(Red Taxis are pick-up trucks with long benches and a covered roof in the back. They can fit probably a dozen people plus luggage.)

I only had a few hours to bond with my pillow before I was off again to spend a half-day at an elephant sanctuary. 

I had no coffee, but I had plenty of elephant adrenaline. (I mean, guys! I was going to play with them!!)

Our hostel host set it up for me via email before we arrived, which was perfect. My friend Susan, who I’m traveling with, wasn’t interested in the elephants (don’t worry, I’m questioning her sanity too), so she slept in while I fed bananas to my new best friends. We drove more than an hour outside the city, up windy roads and dirt paths into the jungle, and then the magic happened.

This sanctuary had nine elephants, ranging in size, as young as a few months, and as old as 35 years. They were all wandering near the feeding area, waiting impatiently for us to learn the proper technique. (And snap a flurry of photos.)

We fed our friendly hosts bananas and sugar cane, first raising our treats above our heads and saying, bahn. At the key word, the elephants open wide for us to place  a banana or piece of sugar cane in their mouths. 

Then they immediately reach out their trunks to see if we have more. 

It was delightful. Seriously, magical.  I’m grinning just thinking about it.

The elephants were playful and fun, giving out kisses and hugs with their trunks and always stretching out toward whoever had a banana in hand.

I knew the bananas and sugar cane ran out when the elephants started wandering away. (I get it. Food is my top priority too.) 

Then we followed them on a walk through the jungle, where they kept eating, took care of some business (ahem, you know the kind), and then ate some more. 

After they ate again, it was bath time, which turned into spraying all the guests with their trunks and the most adorable moment of my life. 

Guys. Gosh. It was so great. dsc_0272-min

The self-restraint I’m showing by not posting every picture is impressive. 

So that was day one in Chiang Mai, and it was hard to top. I loved their night market (which it turns out almost every town has, but they were my first and favorite). We visited some beautiful temples, including one on a mountain outside of the city. 

The only bummer in Chiang Mai was realizing that the malaria meds Peace Corps gave me were causing problems. I had no appetite, felt like I had a pill stuck in my throat constantly, had terrible indigestion and acid reflux, and had pain whenever I tried to eat. It was also hard to sleep because it was worse while laying down. So, after Google told me this often happens to people who take doxycycline, I decided to just wear more bug spray and hope the side effects went away.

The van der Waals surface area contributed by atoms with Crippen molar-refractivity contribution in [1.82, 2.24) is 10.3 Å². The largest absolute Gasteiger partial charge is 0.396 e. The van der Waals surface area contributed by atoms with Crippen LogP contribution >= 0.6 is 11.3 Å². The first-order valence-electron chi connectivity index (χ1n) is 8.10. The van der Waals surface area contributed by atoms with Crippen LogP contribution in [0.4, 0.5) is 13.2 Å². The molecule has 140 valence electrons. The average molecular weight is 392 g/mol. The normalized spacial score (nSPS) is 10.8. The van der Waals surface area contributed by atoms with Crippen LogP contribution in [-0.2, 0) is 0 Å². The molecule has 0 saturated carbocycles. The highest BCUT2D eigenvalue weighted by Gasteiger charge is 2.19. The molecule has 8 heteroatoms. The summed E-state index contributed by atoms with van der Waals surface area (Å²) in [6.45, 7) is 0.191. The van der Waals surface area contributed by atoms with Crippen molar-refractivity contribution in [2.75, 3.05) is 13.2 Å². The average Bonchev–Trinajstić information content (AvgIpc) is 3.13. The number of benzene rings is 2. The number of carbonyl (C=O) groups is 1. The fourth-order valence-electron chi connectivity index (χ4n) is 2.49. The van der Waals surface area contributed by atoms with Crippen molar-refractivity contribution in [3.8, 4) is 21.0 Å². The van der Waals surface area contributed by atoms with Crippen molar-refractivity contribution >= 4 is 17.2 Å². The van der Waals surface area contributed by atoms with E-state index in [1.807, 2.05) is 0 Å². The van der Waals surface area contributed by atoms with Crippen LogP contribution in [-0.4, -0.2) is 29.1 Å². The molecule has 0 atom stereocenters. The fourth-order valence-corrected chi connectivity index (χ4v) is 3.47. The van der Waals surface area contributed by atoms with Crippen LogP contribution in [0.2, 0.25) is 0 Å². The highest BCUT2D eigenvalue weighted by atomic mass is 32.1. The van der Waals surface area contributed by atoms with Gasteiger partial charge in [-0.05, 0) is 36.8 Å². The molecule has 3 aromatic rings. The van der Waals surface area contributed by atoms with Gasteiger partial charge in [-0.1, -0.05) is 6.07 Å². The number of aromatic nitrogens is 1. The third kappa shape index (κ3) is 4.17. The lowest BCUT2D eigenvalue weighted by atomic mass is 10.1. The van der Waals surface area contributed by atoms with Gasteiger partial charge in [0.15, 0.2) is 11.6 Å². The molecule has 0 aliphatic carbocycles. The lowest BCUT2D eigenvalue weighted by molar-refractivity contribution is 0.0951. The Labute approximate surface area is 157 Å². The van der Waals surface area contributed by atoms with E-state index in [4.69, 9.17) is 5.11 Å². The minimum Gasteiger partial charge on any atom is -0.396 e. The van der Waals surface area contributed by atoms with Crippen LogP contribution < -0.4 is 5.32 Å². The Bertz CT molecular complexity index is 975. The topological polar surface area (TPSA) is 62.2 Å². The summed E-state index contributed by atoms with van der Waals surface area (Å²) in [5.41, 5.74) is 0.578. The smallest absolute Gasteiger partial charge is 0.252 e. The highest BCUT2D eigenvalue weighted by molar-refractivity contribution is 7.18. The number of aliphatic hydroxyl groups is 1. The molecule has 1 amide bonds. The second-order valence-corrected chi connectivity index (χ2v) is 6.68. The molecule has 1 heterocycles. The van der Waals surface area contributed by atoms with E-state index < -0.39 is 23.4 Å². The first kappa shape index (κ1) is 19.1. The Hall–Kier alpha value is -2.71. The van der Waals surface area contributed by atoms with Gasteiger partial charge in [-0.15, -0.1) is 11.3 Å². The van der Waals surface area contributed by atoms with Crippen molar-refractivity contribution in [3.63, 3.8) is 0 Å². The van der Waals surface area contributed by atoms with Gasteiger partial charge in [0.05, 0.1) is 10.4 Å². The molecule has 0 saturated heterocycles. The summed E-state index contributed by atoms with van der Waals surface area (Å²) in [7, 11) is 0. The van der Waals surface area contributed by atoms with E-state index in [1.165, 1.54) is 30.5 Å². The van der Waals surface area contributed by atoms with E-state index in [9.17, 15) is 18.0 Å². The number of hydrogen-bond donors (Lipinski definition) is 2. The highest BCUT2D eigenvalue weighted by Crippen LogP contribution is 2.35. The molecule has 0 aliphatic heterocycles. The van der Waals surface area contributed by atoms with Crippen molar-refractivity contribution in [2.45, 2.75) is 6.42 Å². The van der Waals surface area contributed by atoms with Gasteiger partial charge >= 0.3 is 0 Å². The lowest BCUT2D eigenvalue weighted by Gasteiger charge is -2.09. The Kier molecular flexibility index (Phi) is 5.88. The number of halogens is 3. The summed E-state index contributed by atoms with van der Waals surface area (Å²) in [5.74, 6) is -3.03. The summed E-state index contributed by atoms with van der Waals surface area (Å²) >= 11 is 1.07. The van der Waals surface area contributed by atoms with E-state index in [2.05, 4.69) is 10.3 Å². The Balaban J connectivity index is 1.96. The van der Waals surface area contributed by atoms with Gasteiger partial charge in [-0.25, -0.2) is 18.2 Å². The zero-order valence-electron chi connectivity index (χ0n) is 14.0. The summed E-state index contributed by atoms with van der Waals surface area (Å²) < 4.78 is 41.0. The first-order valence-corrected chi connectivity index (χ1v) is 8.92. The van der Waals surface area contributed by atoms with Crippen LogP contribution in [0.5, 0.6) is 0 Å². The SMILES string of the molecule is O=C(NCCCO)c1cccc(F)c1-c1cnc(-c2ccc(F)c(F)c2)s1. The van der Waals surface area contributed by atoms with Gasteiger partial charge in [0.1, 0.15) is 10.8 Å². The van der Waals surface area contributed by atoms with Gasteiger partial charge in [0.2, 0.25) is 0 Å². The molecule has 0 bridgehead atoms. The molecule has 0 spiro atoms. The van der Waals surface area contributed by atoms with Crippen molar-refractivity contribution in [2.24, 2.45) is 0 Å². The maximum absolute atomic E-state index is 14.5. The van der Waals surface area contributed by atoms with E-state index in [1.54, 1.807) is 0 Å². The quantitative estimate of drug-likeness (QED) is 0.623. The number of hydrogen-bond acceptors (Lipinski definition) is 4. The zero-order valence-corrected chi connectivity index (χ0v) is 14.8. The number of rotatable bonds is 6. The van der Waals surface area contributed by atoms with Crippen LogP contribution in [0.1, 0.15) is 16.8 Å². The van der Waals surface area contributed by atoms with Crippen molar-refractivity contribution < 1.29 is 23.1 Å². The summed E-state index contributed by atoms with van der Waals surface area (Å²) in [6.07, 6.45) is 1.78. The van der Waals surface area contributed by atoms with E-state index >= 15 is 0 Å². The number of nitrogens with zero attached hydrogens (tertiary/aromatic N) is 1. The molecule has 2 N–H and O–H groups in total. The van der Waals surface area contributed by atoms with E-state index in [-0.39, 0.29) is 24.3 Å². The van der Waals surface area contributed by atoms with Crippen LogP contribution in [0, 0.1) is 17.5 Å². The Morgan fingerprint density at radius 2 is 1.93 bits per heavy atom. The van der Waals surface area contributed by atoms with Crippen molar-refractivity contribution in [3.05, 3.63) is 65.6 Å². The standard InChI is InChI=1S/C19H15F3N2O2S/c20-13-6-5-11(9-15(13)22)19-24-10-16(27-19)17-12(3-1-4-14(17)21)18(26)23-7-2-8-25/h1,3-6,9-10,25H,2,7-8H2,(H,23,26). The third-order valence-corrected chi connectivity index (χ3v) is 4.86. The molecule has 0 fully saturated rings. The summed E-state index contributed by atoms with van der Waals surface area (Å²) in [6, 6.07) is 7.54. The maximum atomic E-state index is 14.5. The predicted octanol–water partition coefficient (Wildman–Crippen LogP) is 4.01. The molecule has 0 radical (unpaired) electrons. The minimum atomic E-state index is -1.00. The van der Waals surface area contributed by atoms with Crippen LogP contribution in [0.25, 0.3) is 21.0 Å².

But despite that though, elephants! 

We had hoped to head east to Chiang Rai and then into Laos, but visas waited in Bangkok. We had sleeper cars for our return train, which was like having my own little hobbit hole. 

So we headed back to Bangkok with no plan beyond picking up our visas for Vietnam, but има време секогаш, така ли? (There is always time, right?)

Pro Tips:

  • elephant sanctuaries are great. Riding elephants is not. Learn more here.
  • Red Taxis are a great way to get around and if you have a tourist destination out of town, a good way to save some money. Two German girls approached us outside one of the temples to ask if we wanted to join them and save a few baht. We ended up as a group of six, and visiting something we probably would have skipped on our own.
  • Uber is a thing, and cheaper than taxis. Or hostel host requested one for us a few times.
  • Seriously, the elephants were so great. 

Sawasee Ka Bangkok

When I started thinking about where I wanted to travel after Close of Service (COS), my biggest priority was somewhere warm and affordable.

(January in Macedonia = super cold. Two years of volunteering = poor.)